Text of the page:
The Black community in Los Angeles experiencing Jobs Crises; according to UCLA report

While the Black community was once a thriving part of L.A.’s landscape and remains integral to the county’s cultural and economic life, it has long been in critical decline. Manufacturing industries that once employed a large share of Black workers moved offshore, depleting the number of stable and available union jobs. The jobs that remained declined in quality, and as Black unemployment increased, these communities-especially their men-were increasingly criminalized and incarcerated. Despite the enactment of anti-discrimination laws, racist hiring practices demonstrably continue to limit Black employment. As a result of a lack of economic opportunities, widening inequality, and rising housing costs, the Black community in Los Angeles is experiencing a jobs crisis.

The report indicates that economic and social hardship is pushing the Black community out of Los Angeles County. Black people in Los Angeles are significantly more educated than previous generations, yet experience a lower labor participation rate and a significantly higher unemployment rate than white workers.

Among other findings, the study finds:

  • Since the 1980s, the Black population in Los Angeles has declined by over 100,000 residents from 13% to 8% while the Inland Empire has gained over 250,000 Black residents
  • Black workers with a high school or less education experience unemployment at almost double the rate as white workers at the same education level.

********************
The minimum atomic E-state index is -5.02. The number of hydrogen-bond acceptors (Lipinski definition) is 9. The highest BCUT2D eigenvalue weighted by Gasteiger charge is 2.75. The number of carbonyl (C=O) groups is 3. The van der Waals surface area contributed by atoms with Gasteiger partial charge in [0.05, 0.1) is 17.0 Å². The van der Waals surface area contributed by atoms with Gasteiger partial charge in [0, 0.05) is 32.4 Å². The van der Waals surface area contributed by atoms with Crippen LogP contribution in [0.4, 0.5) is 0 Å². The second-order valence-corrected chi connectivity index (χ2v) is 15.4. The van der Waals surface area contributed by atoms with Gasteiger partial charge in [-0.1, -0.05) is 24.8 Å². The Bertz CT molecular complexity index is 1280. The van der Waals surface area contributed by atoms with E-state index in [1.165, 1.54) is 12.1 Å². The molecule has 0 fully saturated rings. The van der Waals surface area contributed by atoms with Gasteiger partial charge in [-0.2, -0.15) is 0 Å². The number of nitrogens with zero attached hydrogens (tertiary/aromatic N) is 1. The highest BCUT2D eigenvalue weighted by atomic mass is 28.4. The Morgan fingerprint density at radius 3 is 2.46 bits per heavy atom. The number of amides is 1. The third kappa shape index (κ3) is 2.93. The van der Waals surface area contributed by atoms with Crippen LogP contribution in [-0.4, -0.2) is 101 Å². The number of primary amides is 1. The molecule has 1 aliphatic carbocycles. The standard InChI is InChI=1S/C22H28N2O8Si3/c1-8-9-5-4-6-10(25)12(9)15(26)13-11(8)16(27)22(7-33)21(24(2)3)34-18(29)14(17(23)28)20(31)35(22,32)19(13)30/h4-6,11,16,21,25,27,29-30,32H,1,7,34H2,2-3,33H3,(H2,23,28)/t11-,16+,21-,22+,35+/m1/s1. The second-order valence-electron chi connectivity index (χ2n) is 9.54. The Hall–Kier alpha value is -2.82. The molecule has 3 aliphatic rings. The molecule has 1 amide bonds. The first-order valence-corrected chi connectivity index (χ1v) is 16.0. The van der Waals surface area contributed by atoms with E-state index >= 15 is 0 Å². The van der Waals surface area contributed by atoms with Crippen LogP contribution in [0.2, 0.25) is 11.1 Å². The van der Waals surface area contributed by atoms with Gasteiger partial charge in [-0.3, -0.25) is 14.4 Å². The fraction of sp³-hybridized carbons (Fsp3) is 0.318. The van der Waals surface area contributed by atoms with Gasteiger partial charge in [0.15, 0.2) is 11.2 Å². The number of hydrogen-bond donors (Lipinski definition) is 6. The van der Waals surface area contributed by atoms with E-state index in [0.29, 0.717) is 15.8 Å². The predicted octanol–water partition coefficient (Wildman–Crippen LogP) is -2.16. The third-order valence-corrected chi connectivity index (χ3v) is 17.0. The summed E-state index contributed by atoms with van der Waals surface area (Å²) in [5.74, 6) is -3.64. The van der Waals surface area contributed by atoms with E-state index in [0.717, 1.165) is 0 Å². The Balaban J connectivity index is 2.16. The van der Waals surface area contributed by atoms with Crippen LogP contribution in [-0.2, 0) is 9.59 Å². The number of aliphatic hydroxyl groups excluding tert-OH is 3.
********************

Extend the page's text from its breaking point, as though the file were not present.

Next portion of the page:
• Black workers are underrepresented in professional jobs and have lower rates in manager and supervisory positions.
  • Whether working full or part time, Black workers earn only three-quarters of what white workers earn. For Black women, the wage gap is even more severe.
  • Black workers experience a myriad of negative health outcomes due to racial discrimination in employment

The study calls for a stabilization of Black families and communities through the creation of well-paying, quality accessible jobs. Among other solutions, report authors recommend the unionization of Black workers, an expansion of hiring benchmarks that include underrepresented workers, and an institutionalization of partnerships with credible community organizations to implement targeted outreach, recruitment, and retention programs. Through an analysis of current and historical census data, a comprehensive literature review, and the collection of worker’s stories and case studies, the report looks at the experience of the Black community in Los Angeles through a labor and employment lens. It details how the lack of access to quality jobs is adversely impacting the community and draws a portrait of the challenges that Black workers in Los Angeles face.

This report was written in collaboration with the Los Angeles Black Worker Center and the UCLA Institute for Research on Labor and Employment (IRLE).

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